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Saturday, 28 May 2016

I might as well say it, there's nothing more thrilling for my taste buds than foods cooked outdoors on the grill.  Yesterday, I talked about grilling veggie-burgers and, since it's Memorial Day weekend, I'm sticking to the grill today.  (You'll forgive the pun, LOL.)  I've got one of those big gas grills and I just love tossing chicken, corn (wrapped in aluminum foil) or yes, even a steak onto the grill every now and then.  This holiday weekend, lots of Americans have already pulled the outdoor grills out of their utility rooms and are ready for a barbecue throw-down this weekend.  Ladies and gentlemen, start your engines, ooops...I mean your grills!  LOL.

60% of Americans use their grills year-round.
Summer is more or less our traditional grilling season but the truth is, about 60% of Americans use their grills year-round.  That's especially true for us people who live in almost perpetually sunny, Southern California..  (One of the advantages of living here.)
How good are you when it comes to preparing barbecued meats and other foods on the grill?  Have you mastered the technique or are you still fine-tuning your grilling skills?  I'm betting chicken is probably the most barbecued of all meats here in the U.S.A.  But do you sometimes end up with chicken that's black on the outside but way too pink on the inside?  Oh, oh!  Don't want to spoil your next cookout, do you?  Well, let me give you a few tips on how to make sure your chicken is grilled just right.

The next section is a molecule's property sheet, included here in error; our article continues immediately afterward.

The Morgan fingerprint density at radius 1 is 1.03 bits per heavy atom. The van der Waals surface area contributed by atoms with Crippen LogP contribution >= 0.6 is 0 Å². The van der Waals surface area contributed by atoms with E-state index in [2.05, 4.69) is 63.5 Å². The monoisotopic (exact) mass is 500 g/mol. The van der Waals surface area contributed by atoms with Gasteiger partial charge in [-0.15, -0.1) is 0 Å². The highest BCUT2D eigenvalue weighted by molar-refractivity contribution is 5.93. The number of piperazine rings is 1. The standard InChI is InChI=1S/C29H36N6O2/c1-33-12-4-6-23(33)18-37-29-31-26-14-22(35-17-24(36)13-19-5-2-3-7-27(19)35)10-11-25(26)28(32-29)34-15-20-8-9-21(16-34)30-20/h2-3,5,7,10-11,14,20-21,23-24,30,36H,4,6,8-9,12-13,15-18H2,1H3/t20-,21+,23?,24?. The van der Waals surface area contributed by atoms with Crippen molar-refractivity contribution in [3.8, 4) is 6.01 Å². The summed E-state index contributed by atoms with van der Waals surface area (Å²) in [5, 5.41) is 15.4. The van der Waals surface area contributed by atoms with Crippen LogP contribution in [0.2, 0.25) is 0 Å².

Start by cooking over high (direct) heat, until your chicken is just about golden in color.  Move the chicken to the side of your grill to finish cooking it over medium (indirect) heat.  Now, insert an instant-read meat thermometer into the thickest part of the chicken to check its internal temperature.  Ideally, it should have reached about 165 degrees.  Those meat thermometers are a handy tool and I've recommended you get one, but if you don't have one, here's another method you can try.  Pierce the chicken with a fork; if it's done, juices from the chicken will run clear.  If the juice is more pinkish, your chicken needs a little more time on the grill.
Here are some guidelines for how long to grill your chicken.
By the way, when it comes to how long you should grill your chicken, here are some guidelines for you.  Leg quarters, thighs, wings and drumsticks should take 20-25 minutes.  Grilling bone-in chicken breasts?  They'll take about 30 minutes.  And for boneless chicken breasts (pounded to about 1/2-inch thickness) you'll need a lot less time, only 10-12 minutes.  Just be sure to keep an eye on your chicken, the last thing you want to do is turn your back for a couple of minutes and find black smoke billowing up when you get back to grilling.  Hey, you won't make any friends at the barbecue that way.  LOL.
It's Saturday so you may have grocery shopping to do getting ready for the holiday.  Oh, boy!  I can't believe the summer season is back with us already.  I'd better make sure I've got enough chicken drumettes for this weekend,  (I just love 'em!)  
Okay everybody, almost time to get this party up those grills!